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Transcriptomic underpinnings of high and low mirror aggression zebrafsh behaviours.

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    • Abstract:
      Background: Aggression is an adaptive behaviour that animals use to protect ofspring, defend themselves and obtain resources. Zebrafsh, like many other animals, are not able to recognize themselves in the mirror and typically respond to their own refection with aggression. However, mirror aggression is not an all-or-nothing phenomenon, with some individuals displaying high levels of aggression against their mirror image, while others show none at all. In the current work, we have investigated the genetic basis of mirror aggression by using a classic forward genetics approach - selective breeding for high and low mirror aggression zebrafsh (HAZ and LAZ). Results: We characterized AB wild-type zebrafsh for their response to the mirror image. Both aggressive and nonaggressive fsh were inbred over several generations. We found that HAZ were on average more aggressive than the corresponding LAZ across generations and that the most aggressive adult HAZ were less anxious than the least aggressive adult LAZ after prolonged selective breeding. RNAseq analysis of these fsh revealed that hundreds of protein-encoding genes with important diverse biological functions such as arsenic metabolism (as3mt), cell migration (arl4ab), immune system activity (ptgr1), actin cytoskeletal remodelling (wdr1), corticogenesis (dgcr2), protein dephosphorylation (ublcp1), sialic acid metabolism (st6galnac3) and ketone body metabolism (aacs) were diferentially expressed between HAZ and LAZ, suggesting a strong genetic contribution to this phenotype. DAVID pathway analysis showed that a number of diverse pathways are enriched in HAZ over LAZ including pathways related to immune function, oxidation-reduction processes and cell signalling. In addition, weighted gene co-expression network analysis (WGCNA) identifed 12 modules of highly correlated genes that were signifcantly associated with aggression duration and/or experimental group. Conclusions: The current study shows that selective breeding based of the mirror aggression phenotype induces strong, heritable changes in behaviour and gene expression within the brain of zebrafsh suggesting a strong genetic basis for this behaviour. Our transcriptomic analysis of fsh selectively bred for high and low levels of mirror aggression revealed specifc transcriptomic signatures induced by selective breeding and mirror aggression and thus provides a large and novel resource of candidate genes for future study. [ABSTRACT FROM AUTHOR]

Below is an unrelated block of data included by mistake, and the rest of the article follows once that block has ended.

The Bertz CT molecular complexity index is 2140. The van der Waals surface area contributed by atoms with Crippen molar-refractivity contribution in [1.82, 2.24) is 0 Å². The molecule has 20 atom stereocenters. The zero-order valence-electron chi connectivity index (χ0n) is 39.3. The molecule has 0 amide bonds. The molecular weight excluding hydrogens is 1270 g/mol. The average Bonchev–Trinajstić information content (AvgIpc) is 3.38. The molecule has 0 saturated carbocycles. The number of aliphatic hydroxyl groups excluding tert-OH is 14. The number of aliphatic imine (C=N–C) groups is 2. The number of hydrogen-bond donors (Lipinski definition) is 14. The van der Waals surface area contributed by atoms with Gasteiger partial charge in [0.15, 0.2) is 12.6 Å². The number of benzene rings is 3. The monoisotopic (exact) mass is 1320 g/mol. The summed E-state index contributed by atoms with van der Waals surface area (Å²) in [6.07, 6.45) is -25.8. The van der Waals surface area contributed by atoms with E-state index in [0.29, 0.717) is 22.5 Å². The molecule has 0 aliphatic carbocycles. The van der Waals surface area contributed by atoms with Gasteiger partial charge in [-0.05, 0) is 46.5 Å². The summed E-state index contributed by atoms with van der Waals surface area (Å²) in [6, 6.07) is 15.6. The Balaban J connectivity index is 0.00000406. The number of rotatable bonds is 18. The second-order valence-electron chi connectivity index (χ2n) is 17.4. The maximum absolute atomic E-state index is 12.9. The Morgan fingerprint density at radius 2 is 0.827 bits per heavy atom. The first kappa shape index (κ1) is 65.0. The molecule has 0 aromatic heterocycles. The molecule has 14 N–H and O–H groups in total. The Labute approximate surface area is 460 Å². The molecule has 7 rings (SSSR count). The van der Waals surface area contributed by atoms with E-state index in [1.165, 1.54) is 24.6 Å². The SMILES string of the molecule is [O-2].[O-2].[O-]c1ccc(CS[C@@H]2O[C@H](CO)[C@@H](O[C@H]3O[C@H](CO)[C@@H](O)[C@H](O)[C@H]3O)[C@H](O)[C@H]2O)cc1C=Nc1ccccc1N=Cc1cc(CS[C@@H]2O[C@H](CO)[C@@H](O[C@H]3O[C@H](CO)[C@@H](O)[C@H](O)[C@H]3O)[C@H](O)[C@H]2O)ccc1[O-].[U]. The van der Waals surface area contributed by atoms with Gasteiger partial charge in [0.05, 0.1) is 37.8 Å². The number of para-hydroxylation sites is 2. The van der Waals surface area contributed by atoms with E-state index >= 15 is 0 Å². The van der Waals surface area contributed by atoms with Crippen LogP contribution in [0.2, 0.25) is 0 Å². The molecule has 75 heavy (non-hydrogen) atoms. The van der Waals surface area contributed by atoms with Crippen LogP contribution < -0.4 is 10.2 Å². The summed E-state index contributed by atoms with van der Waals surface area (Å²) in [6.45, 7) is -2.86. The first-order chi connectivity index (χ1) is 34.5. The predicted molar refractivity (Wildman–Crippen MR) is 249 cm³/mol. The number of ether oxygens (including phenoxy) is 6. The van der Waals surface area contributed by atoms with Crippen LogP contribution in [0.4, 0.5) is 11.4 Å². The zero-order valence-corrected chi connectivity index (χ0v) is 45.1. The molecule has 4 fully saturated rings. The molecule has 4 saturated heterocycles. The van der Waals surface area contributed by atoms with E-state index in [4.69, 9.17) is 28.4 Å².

• Abstract:
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